TheBigChoice uses cookies to enhance your experience. By continuing you are agreeing to our use of cookies. Learn more >>
X

Broadcast engineer Apprenticeships (0 found)

Filter through our apprenticeships to find your dream job

Industry
Location
Salary
Job type
Company
Size
Contract type
Skill
Close
Filters
0 RESULTS FOR:

Broadcast engineer x

Sort by: RelevanceNewestEnding soon

This may change in the near future - don't miss out! Create your account and our tailored job alerts will make sure you're the first to know about new jobs that fit your criteria.

SHOW MORE

Helping you find a career as a Broadcast engineer

Broadcast engineers are responsible for maintaining the systems which deliver content over television, radio and new media. They work behind the scenes to ensure programmes are of the highest quality and are also required to operate the broadcast systems and keep them in top condition through repairs and updates.


What does a Broadcast engineer do?
The required work of a broadcast engineer depends on location and industry. However, general tasks may include:


  • Designing and installing custom audio-visual circuits

  • Quickly identifying equipment faults to minimise loss of service

  • Setting up and operating editing facilities in post-production suites

  • Effectively communicating with a team

  • Designing and manufacturing hardware and systems

  • Assembling and monitoring audio-visual links between units in different locations

  • Installing new equipment

  • Analysing and repairing technical faults on equipment and systems

  • Maintaining health and safety standards

  • Assisting other colleagues with operating the technical equipment

  • Maintaining specialist equipment for video production, broadcast and satellite transmission and interactive media

  • Assembling and operating equipment and transmission links during outside broadcasts

Skills & interests required for a Broadcast engineer
Broadcast engineers are expected to have a logical approach to fault-finding with their equipment, as well as being able to keep calm in busy and potentially stressful environments.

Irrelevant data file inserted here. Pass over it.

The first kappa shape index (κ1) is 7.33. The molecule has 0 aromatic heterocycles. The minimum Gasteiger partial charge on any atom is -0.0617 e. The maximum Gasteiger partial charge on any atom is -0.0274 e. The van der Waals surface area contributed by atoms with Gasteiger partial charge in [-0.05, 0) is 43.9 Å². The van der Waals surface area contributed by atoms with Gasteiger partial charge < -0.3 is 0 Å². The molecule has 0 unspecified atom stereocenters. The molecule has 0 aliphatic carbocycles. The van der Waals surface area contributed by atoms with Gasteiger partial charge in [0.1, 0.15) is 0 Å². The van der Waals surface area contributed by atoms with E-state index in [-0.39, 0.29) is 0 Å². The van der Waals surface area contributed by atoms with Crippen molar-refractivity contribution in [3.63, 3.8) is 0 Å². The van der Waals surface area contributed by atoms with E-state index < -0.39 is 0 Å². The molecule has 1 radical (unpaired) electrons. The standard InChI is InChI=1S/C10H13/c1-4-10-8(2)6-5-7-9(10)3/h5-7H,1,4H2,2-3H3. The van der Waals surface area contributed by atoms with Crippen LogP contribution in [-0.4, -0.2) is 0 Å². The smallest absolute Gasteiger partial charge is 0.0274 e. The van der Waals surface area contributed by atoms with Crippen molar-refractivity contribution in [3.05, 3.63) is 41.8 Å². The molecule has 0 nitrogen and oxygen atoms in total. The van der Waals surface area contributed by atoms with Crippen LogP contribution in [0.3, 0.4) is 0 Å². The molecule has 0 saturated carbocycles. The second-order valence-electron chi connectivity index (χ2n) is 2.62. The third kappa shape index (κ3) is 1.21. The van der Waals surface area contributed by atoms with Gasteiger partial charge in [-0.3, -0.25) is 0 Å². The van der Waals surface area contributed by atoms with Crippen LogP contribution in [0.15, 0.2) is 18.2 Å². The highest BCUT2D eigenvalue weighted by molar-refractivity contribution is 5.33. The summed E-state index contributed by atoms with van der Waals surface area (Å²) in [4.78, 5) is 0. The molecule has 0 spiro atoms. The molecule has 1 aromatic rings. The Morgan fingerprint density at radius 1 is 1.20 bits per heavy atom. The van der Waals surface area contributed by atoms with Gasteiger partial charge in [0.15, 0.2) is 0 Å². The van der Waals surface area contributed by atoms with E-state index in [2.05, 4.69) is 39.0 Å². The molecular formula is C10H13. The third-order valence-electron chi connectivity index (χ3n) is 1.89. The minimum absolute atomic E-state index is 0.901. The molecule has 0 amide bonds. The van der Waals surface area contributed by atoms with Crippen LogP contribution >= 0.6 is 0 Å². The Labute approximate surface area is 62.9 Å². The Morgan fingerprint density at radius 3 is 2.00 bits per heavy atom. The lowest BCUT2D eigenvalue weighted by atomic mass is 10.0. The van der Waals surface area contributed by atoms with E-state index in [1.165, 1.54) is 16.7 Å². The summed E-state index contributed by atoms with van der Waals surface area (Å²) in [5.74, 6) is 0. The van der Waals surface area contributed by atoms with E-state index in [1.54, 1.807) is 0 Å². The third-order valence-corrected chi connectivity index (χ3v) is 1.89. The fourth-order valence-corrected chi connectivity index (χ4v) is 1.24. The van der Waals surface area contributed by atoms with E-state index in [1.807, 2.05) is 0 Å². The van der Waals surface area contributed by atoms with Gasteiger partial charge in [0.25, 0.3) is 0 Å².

It will be helpful for a broadcast engineer to be passionate about digital technologies and the broadcast industry in general - keeping up-to-date about technical developments will stand you in good stead.
- Ability to Work Under Pressure
- Attention to detail
- Problem Solving
- Technical skills
- Time Management
- Verbal Communication
What hours does a Broadcast engineer typically do?
Broadcast engineers are expected to work long hours, which can regularly include unsocial hours, weekends, evenings and night work. Working at short notice may also be required, particularly for rolling news channels and other live programming.
What environment is a Broadcast engineer based in?
Broadcast engineers work in an assortment of locations and circumstances. This regularly includes carrying out studio work, post-production operations, set work or being involved in broadcasts taking place in outside locations, where sound and images are relayed live back to a studio or straight to the network.
How much does a Broadcast engineer travel?
Broadcast engineers are expected to travel for location work and outside broadcasts (OBs), which may involve working away from home on a regular basis or for fairly long periods. It could potentially include working abroad.
How much does a Broadcast engineer get paid?
A broadcast engineer in an entry-level position can expect to receive between £18,000 to £20,000 per annum. Those on initial training schemes may earn less, but this is dependent on the employer.

An experienced broadcast engineer can earn anything between £30,000 and £60,000. Higher salaries are usually reserved for those broadcast engineers working within large broadcasting companies in senior roles.
Perks & benefits
Some broadcast engineering schemes offer trainees the opportunity to obtain a degree while training via an apprenticeship.
What qualifications does a Broadcast engineer need?
Generally, broadcast engineers have a degree and enter the industry as a trainee on a new entrant scheme.

However, entry into the profession is possible for graduates with a degree from another discipline, a HND or foundation degree or strong numeracy skills as shown by good A-levels (or equivalent) in maths and/or physics.
X

Create a student account

Join now